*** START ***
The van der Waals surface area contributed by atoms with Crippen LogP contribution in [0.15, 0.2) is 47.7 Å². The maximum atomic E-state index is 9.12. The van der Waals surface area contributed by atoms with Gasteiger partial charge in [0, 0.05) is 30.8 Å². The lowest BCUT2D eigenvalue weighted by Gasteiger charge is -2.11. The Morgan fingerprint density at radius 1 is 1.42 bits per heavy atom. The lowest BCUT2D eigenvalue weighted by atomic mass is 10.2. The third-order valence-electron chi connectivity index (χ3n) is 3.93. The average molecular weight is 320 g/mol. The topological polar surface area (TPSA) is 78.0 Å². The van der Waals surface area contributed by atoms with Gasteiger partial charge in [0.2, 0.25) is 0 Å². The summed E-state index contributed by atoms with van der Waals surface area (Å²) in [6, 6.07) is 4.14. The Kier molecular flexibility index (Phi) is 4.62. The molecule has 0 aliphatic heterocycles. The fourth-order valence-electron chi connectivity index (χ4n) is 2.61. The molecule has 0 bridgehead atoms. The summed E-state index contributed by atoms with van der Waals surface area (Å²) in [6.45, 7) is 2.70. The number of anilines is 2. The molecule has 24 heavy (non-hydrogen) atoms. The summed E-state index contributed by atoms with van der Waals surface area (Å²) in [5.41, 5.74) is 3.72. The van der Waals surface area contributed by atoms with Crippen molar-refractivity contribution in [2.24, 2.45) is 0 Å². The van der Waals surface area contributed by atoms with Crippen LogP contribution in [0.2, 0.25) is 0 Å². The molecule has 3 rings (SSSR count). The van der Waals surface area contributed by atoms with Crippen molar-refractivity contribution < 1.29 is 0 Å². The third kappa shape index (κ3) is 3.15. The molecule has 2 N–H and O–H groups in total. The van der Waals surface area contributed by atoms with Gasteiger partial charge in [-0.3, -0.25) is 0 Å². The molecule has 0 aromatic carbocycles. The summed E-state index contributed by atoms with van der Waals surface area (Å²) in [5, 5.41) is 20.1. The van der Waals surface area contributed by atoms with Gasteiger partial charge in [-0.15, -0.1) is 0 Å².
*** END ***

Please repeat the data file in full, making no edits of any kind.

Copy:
The van der Waals surface area contributed by atoms with Crippen LogP contribution in [0.15, 0.2) is 47.7 Å². The maximum atomic E-state index is 9.12. The van der Waals surface area contributed by atoms with Gasteiger partial charge in [0, 0.05) is 30.8 Å². The lowest BCUT2D eigenvalue weighted by Gasteiger charge is -2.11. The Morgan fingerprint density at radius 1 is 1.42 bits per heavy atom. The lowest BCUT2D eigenvalue weighted by atomic mass is 10.2. The third-order valence-electron chi connectivity index (χ3n) is 3.93. The average molecular weight is 320 g/mol. The topological polar surface area (TPSA) is 78.0 Å². The van der Waals surface area contributed by atoms with Gasteiger partial charge in [0.2, 0.25) is 0 Å². The summed E-state index contributed by atoms with van der Waals surface area (Å²) in [6, 6.07) is 4.14. The Kier molecular flexibility index (Phi) is 4.62. The molecule has 0 aliphatic heterocycles. The fourth-order valence-electron chi connectivity index (χ4n) is 2.61. The molecule has 0 bridgehead atoms. The summed E-state index contributed by atoms with van der Waals surface area (Å²) in [6.45, 7) is 2.70. The number of anilines is 2. The molecule has 24 heavy (non-hydrogen) atoms. The summed E-state index contributed by atoms with van der Waals surface area (Å²) in [5.41, 5.74) is 3.72. The van der Waals surface area contributed by atoms with Crippen molar-refractivity contribution in [2.24, 2.45) is 0 Å². The van der Waals surface area contributed by atoms with Crippen LogP contribution in [0.2, 0.25) is 0 Å². The molecule has 3 rings (SSSR count). The van der Waals surface area contributed by atoms with Crippen molar-refractivity contribution < 1.29 is 0 Å². The third kappa shape index (κ3) is 3.15. The molecule has 2 N–H and O–H groups in total. The van der Waals surface area contributed by atoms with Gasteiger partial charge in [-0.3, -0.25) is 0 Å². The molecule has 0 aromatic carbocycles. The summed E-state index contributed by atoms with van der Waals surface area (Å²) in [5, 5.41) is 20.1. The van der Waals surface area contributed by atoms with Gasteiger partial charge in [-0.15, -0.1) is 0 Å².